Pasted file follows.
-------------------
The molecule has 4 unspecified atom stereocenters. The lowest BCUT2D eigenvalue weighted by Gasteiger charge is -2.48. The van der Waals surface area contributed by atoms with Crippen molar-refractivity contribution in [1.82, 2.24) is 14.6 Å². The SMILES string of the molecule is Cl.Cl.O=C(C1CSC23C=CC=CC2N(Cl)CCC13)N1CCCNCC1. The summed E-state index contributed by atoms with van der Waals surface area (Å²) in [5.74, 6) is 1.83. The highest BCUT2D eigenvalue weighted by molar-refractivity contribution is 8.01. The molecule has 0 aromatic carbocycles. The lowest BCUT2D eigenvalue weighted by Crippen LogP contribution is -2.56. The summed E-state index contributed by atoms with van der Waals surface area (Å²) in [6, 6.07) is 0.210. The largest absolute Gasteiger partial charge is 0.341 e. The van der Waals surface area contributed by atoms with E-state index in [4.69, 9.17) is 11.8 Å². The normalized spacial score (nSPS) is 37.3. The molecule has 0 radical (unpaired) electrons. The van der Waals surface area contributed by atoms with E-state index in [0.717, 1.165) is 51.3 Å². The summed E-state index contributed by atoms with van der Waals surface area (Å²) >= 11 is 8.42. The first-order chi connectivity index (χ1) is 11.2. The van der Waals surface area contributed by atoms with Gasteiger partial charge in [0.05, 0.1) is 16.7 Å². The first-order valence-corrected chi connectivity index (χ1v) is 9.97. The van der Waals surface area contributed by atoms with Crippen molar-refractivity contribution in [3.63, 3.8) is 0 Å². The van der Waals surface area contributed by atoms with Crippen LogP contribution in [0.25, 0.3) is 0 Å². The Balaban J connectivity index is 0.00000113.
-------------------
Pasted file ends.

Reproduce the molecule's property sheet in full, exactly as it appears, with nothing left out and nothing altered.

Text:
The molecule has 4 unspecified atom stereocenters. The lowest BCUT2D eigenvalue weighted by Gasteiger charge is -2.48. The van der Waals surface area contributed by atoms with Crippen molar-refractivity contribution in [1.82, 2.24) is 14.6 Å². The SMILES string of the molecule is Cl.Cl.O=C(C1CSC23C=CC=CC2N(Cl)CCC13)N1CCCNCC1. The summed E-state index contributed by atoms with van der Waals surface area (Å²) in [5.74, 6) is 1.83. The highest BCUT2D eigenvalue weighted by molar-refractivity contribution is 8.01. The molecule has 0 aromatic carbocycles. The lowest BCUT2D eigenvalue weighted by Crippen LogP contribution is -2.56. The summed E-state index contributed by atoms with van der Waals surface area (Å²) in [6, 6.07) is 0.210. The largest absolute Gasteiger partial charge is 0.341 e. The van der Waals surface area contributed by atoms with E-state index in [4.69, 9.17) is 11.8 Å². The normalized spacial score (nSPS) is 37.3. The molecule has 0 radical (unpaired) electrons. The van der Waals surface area contributed by atoms with E-state index in [0.717, 1.165) is 51.3 Å². The summed E-state index contributed by atoms with van der Waals surface area (Å²) >= 11 is 8.42. The first-order chi connectivity index (χ1) is 11.2. The van der Waals surface area contributed by atoms with Gasteiger partial charge in [0.05, 0.1) is 16.7 Å². The first-order valence-corrected chi connectivity index (χ1v) is 9.97. The van der Waals surface area contributed by atoms with Crippen molar-refractivity contribution in [3.63, 3.8) is 0 Å². The van der Waals surface area contributed by atoms with Crippen LogP contribution in [0.25, 0.3) is 0 Å². The Balaban J connectivity index is 0.00000113.